Skip to main content


Stillbirth and suffering in Ireland: A theological reflection from healthcare chaplaincy

Stillbirth is an immensely challenging spiritual reality for parents and for healthcare chaplains. Using Green’s theological spiral and thick descriptors, theological engagement, pastoral tenderness and empathic presence are key attributes for spiritual care following stillbirth.

Daniel Nuzum, Sarah Meaney, Keelin O'Donoghue
Journal Name
Practical Theology
Journal Article
Experience, Spirituality, Stillbirth
The spiritual and professional impact of stillbirth
Full Citation
Nuzum D, Meaney S, O'Donoghue K, Jackson M. Stillbirth and suffering in Ireland: A theological reflection from healthcare chaplaincy. Practical Theology. 2017;10(2):187-200.
Link to Publication


This article is a theological reflection on the experience of stillbirth based on a study with the parents of twelve babies who were stillborn and cared for at an Irish maternity hospital. The experiences of parents were used to help deepen the theological and spiritual understanding of the reality and personal experience of this particular grief. The results from the qualitative study were integrated with a form of theological reflection ‘Green’s theological spiral’ as a way to reflect in a spiritual and theological way about stillbirth and to engage with some of the big personal questions that are raised for bereaved parents and those who provide pastoral care for them. The intention is to provide new insights for maternity healthcare chaplains and faith communities.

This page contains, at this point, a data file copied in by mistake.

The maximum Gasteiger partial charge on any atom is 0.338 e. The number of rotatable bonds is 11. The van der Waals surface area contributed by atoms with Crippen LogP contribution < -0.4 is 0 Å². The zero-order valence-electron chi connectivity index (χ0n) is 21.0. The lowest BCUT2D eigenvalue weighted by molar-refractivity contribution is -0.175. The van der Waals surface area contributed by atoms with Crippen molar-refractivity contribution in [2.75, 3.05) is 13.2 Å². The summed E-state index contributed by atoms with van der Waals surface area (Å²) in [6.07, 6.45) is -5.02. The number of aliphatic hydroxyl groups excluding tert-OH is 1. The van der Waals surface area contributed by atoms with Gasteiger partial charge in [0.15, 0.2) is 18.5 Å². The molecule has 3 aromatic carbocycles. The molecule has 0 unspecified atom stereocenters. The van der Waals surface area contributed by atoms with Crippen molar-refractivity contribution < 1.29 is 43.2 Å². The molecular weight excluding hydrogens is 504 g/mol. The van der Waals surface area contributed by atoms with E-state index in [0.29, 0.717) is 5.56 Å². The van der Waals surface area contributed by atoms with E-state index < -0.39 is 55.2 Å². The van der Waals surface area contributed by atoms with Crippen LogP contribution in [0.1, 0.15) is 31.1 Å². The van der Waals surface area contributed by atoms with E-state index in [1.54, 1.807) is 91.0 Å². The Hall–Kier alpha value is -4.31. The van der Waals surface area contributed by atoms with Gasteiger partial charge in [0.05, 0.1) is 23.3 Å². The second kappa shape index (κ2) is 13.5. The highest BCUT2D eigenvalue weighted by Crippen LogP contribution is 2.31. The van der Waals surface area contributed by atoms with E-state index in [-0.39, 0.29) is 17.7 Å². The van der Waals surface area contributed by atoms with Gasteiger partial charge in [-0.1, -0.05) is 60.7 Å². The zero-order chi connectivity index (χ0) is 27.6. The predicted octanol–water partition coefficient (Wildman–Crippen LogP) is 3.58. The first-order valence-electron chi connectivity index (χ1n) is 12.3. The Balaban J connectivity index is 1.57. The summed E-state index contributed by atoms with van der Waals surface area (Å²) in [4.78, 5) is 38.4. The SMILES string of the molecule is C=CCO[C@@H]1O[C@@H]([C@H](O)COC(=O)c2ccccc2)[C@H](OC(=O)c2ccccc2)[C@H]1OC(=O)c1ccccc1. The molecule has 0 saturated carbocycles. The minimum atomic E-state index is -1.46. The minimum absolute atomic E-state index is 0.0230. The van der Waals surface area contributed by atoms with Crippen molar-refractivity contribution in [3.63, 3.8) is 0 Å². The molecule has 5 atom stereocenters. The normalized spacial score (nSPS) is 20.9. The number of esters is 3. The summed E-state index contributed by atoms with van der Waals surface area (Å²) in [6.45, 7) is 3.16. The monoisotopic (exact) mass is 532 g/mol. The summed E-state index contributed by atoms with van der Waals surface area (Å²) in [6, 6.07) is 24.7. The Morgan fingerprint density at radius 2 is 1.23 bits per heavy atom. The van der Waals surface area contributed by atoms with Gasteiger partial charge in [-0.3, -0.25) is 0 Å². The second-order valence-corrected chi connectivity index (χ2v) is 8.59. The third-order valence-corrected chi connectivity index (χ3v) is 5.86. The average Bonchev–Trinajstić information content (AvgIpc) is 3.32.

Pregnancy Loss Research Group

Pregnancy Loss Research Group, Department of Obstetrics & Gynaecology, University College Cork, Fifth Floor, Cork University Maternity Hospital, Wilton, Cork, T12 YE02, Ireland,